Since the wind seems mild, we decide to go up the west side, cross by a marshy area, and paddle down the east side, back to the USA. All is going fine, until we notice the wind pick up, and gusts begin to blow quite firmly. The sky to the north is darkening (despite the forecast), and the tail wind we have begins to be accompanied by larger waves and a cross wind. We keep heading south, steering and quartering the boat as best we can, often having to paddle on the same side of the boat; realizing there is no safe way to now cross the broad lake, we head for a beach on the southeastern end of the lake. We think that it is on the US shore, but we figure if we create an international incident, so be it….

The Swift Kipawa was great…we were rocking and rolling, (reminded me of my old whitewater days) but the dogs were calm, it never rained, and we were able to keep heading to our destination. About 100 feet off-shore, we ran into a great mess of swells; the boat tipped onto it’s left gunwale, while we counterbalanced, and I paddled for all I was worth. Amazingly, we did not capsize, though it was clearly the closest we have ever come. We came ashore, (on US soil), and found only about a gallon of water in the boat…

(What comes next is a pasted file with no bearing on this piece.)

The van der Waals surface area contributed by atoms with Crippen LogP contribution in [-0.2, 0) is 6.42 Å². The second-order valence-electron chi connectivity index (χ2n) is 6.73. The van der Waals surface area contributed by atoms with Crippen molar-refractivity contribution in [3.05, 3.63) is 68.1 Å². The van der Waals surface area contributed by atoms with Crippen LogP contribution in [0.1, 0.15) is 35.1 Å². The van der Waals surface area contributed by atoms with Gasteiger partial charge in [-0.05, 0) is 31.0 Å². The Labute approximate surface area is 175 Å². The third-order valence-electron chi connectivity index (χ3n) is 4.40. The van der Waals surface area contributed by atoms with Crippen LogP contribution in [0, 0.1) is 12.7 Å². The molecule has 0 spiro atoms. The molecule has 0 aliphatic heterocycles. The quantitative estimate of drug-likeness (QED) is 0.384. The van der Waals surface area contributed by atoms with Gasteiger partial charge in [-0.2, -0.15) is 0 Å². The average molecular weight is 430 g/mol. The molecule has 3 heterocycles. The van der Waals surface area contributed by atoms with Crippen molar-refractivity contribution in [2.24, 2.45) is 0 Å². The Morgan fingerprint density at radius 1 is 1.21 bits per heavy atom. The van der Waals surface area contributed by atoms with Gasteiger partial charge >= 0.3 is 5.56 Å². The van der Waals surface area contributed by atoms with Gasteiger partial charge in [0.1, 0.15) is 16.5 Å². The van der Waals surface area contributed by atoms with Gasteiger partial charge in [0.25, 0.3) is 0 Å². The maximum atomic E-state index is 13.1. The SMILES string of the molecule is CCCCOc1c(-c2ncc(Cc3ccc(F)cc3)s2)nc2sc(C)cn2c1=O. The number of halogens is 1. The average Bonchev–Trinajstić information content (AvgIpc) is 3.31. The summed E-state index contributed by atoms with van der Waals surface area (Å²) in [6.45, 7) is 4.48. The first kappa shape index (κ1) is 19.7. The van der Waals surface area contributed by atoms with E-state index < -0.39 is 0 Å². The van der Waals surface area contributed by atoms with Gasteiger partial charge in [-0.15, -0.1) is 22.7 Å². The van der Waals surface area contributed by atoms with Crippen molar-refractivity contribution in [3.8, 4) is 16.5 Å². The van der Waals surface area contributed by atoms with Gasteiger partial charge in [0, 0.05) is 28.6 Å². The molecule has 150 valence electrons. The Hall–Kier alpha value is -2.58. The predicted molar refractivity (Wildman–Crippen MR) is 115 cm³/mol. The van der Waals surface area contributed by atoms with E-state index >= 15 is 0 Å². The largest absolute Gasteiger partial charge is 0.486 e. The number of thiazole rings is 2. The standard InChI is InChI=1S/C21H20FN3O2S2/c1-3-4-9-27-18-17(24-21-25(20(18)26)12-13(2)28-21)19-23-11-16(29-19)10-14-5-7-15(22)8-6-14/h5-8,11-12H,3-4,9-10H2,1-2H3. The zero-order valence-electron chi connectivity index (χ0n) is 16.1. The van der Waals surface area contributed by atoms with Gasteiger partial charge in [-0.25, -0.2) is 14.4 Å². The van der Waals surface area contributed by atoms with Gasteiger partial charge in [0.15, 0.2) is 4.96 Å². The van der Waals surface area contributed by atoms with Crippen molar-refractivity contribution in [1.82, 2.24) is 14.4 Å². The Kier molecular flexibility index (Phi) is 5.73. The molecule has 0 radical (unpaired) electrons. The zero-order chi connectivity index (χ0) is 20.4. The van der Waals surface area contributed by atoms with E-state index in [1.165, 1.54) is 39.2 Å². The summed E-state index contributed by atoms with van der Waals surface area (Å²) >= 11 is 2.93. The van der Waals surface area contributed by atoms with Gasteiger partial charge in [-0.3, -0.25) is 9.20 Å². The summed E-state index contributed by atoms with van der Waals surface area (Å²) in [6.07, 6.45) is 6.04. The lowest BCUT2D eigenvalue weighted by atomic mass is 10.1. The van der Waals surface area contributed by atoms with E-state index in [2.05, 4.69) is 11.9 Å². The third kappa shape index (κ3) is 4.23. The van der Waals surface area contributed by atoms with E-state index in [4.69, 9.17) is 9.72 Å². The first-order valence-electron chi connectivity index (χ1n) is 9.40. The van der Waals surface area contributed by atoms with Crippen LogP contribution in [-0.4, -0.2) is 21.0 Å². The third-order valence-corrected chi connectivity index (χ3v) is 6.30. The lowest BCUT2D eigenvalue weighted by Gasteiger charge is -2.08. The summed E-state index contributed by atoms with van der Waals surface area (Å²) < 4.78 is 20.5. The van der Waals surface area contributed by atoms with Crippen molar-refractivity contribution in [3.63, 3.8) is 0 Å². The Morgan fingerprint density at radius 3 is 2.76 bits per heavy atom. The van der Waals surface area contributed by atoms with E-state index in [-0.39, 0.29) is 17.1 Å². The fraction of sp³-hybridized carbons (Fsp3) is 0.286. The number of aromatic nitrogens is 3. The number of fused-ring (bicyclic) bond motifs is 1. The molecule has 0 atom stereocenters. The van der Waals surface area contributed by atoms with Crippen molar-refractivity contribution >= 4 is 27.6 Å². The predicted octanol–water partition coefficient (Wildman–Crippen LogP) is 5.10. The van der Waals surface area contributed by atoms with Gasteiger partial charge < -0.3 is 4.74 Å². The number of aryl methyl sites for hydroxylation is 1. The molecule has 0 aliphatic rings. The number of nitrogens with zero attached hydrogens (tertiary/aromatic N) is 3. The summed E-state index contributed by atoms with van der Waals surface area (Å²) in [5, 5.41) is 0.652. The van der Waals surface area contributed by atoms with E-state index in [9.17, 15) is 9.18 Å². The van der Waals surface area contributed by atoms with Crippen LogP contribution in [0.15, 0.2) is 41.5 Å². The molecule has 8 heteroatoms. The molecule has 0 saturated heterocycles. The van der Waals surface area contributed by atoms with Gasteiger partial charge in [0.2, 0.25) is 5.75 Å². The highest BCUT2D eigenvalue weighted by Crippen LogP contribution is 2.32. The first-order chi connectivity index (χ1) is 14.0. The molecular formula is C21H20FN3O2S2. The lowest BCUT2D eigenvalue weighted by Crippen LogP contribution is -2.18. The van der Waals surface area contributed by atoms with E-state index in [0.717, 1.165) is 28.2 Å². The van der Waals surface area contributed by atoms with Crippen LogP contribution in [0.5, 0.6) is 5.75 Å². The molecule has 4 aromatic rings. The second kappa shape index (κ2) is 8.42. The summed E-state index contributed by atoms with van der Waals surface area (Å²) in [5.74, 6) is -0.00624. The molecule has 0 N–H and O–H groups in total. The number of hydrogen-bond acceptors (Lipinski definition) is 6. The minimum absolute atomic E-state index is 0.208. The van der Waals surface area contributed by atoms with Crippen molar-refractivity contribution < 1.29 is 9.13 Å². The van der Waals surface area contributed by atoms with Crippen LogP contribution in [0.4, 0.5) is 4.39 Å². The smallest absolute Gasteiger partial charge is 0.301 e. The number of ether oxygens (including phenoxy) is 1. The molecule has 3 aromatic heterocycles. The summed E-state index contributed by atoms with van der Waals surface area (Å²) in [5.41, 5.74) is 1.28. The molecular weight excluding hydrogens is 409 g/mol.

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Safely ashore!

We had made the wise decision to come ashore when we did…as Griff and I walked the 1.5 miles west to retrieve the car, the dark clouds lightened, the sun came out again….but seeing the whitecaps and waves clearly reinforced our decision!

 

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Well, the dry bags kept our passports and rabies certificates dry!

We did check out the other lake we had thought of paddling…but the winds had picked up, well over 20 mph, with gusts higher, so we stayed on land and had our picnic lunch. And of course, the dogs were so well behaved in trying conditions, that they deserved a stop for a creemee on the way home.